Three of dozens of posters Aicher created using images from athletes, representing the multitude of nationalities that would converge at the Olympics. Images by Blanka.co.uk.
In 1966, at the same time as Lance Wyman was awarded the program of the 1968 Games in Mexico, Otl Aicher received the commission from the National Olympic Committee for the 1972 Games in Munich — when Aicher visited Wyman, 18 months before the ’68 games began, he said that he was further ahead in their program than he was. Although marred by the terrorist activity that claimed the life of eleven Israeli athletes, the Munich Games had been approached as a way to present a different Germany from the one experienced in the 1936 Berlin Games under the ruling of Adolf Hitler. Aicher and his team developed a colorful identity that drew from the local Bavarian environment without crossing into pure folklore. The evocative imagery, focusing closely on the athletes, was paired with a solid grid system and the sole use of Univers that allowed flexibility and maintained consistency. The hypnotic emblem of the Games was not a smooth process: Aicher’s first design was an abstract radiant garland that the committee did not consider unique enough to copyright; his second design, based on the letter “M” was met with the same reaction; the NOC then decided to hold an open competition, yielding 2,300 entries, that did not fulfill their needs; finally, a member of Aicher’s team, Coordt von Mannstein, merged the original garland with a spiral structure for the winning emblem, nearly a year after the first one had been presented. With an intense interest in the communicative power of symbols that could be universally recognized, Aicher and his team developed a cohesive set of nearly 180 pictograms for sporting events as well as services through a strict orthogonal and diagonal square grid, where all visual elements were arranged at 90 and 45 degrees. The sum of all the work amounted to a very precise and structured identity with just the right amount of warmth — succinctly embodied, perhaps, in Waldi, the geometrically astute dachshund you would not resist petting.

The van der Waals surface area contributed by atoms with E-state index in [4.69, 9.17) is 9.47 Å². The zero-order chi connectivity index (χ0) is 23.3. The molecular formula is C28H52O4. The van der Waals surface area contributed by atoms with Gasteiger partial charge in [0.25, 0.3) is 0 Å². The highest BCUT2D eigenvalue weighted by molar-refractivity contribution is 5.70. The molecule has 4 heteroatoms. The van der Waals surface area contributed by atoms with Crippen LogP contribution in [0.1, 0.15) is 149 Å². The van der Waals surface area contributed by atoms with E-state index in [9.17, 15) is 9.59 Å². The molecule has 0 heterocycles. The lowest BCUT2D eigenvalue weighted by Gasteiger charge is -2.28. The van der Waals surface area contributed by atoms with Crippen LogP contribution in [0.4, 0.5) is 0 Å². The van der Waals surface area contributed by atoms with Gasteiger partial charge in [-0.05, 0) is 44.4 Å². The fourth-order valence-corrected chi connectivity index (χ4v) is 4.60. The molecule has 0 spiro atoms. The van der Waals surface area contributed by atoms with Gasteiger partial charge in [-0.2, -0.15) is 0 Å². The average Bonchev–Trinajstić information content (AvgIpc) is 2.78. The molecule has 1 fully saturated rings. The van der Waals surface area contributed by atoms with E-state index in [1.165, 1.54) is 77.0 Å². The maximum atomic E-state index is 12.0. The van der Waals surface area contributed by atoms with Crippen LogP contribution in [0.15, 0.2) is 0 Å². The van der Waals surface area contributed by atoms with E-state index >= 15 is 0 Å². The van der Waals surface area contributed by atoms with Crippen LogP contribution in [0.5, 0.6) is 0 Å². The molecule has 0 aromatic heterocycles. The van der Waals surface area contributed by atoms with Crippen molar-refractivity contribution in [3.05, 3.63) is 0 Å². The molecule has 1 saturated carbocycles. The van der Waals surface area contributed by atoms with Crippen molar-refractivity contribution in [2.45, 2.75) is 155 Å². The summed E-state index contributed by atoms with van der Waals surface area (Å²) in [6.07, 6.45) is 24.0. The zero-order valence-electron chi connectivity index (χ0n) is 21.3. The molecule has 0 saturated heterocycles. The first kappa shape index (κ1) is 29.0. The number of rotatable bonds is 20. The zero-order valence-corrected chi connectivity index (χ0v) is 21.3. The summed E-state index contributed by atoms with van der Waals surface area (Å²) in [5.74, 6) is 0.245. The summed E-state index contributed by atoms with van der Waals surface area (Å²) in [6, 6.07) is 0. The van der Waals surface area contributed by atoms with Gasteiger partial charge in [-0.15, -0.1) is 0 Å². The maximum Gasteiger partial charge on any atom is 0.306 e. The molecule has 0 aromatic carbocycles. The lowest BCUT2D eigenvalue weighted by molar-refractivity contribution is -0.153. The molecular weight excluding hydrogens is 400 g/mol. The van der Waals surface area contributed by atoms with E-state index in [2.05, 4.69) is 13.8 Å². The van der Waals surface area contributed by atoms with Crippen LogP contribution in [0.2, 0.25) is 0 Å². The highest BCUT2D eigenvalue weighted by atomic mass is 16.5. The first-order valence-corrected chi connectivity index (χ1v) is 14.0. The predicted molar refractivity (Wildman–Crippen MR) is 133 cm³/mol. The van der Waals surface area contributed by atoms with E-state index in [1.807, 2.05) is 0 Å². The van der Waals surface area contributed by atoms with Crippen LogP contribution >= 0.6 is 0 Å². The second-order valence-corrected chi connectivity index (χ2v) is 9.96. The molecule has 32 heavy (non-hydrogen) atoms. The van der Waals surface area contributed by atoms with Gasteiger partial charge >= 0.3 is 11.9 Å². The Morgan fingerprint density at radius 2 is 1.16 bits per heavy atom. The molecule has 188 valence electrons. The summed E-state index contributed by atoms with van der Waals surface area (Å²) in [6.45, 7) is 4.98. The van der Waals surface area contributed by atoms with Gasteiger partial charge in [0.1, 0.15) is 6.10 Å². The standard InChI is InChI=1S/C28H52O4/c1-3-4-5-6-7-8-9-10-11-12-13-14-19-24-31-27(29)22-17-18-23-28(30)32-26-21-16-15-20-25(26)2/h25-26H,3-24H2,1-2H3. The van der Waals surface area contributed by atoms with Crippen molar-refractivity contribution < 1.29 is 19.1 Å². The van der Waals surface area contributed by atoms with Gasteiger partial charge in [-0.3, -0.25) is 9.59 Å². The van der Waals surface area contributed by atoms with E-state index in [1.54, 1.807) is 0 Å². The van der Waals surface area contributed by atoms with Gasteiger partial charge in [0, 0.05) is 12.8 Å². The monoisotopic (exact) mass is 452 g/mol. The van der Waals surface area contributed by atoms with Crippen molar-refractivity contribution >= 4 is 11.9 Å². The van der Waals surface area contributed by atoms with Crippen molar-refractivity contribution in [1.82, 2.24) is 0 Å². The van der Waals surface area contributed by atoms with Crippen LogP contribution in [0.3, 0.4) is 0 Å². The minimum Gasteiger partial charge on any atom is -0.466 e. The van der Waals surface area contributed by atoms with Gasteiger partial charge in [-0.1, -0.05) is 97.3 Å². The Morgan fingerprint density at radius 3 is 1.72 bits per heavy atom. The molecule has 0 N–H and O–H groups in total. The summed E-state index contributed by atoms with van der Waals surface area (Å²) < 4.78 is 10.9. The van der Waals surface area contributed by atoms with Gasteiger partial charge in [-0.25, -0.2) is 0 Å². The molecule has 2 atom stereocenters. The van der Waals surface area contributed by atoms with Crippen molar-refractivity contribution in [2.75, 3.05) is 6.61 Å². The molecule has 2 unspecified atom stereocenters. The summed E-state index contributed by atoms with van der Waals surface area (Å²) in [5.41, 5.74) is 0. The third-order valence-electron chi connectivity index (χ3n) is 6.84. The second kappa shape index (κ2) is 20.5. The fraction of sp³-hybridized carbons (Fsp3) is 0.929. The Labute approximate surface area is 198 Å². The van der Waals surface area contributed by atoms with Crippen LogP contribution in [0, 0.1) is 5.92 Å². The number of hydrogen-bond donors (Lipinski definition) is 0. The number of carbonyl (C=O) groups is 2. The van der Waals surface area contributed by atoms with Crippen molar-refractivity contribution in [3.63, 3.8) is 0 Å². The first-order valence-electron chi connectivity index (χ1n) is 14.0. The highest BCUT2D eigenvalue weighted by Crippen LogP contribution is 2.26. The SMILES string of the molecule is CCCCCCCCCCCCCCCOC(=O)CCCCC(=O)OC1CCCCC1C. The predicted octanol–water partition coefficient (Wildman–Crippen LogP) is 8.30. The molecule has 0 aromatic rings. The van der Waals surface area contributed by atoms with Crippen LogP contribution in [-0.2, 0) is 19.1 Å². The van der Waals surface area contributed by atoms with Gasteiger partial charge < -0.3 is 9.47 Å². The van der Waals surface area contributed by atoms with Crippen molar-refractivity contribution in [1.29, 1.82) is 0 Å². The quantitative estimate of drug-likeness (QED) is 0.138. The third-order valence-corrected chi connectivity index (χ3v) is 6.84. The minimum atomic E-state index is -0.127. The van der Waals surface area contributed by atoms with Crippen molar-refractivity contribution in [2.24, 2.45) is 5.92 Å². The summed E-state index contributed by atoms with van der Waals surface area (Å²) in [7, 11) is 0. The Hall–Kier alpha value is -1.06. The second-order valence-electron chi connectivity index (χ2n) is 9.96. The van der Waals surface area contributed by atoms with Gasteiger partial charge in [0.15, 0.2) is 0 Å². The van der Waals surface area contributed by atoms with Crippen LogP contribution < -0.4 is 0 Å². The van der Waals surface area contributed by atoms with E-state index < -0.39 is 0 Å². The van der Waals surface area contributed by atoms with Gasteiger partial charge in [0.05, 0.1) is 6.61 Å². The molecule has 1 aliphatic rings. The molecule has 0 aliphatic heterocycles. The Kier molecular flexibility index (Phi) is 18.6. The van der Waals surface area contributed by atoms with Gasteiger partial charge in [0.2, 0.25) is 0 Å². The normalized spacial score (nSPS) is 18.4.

Waldi the dachshund. Image by Latierrasemueve.
Poster as part of an identity developed for the German town of Isny. Photo by alphanumeric.
Working on the development of Rotis.
In 1972, as the Olympics unfolded, Aicher and his family moved to the Allgäu region of Germany where they purchased a property that had been named Rotis. There, he built two studios to complement the existing buildings and established his residence and office collectively labeled as the “autonomous republic of Rotis.” Through the course of the 70s and 80s, Aicher maintained a healthy practice of identity, collateral, advertising and poster work for a genial range of clients, from industrial manufacturers to small towns. Aicher’s new abode also served as the name for the four type families he started developing in 1986 when the search for a roman type that would complement Univers and other sans typefaces proved fruitless. Rotis bridges, literally, the gap between sans and serif: Rotis Grotesk (sans), Rotis Semigrotesk, Rotis Semiantiqua and Rotis Antiqua (roman) featuring gradual apparition of serifs and disappearance of single-width letterforms. In 1991, Aicher was tragically struck by a car as he crossed a highway that divided his property on his mower.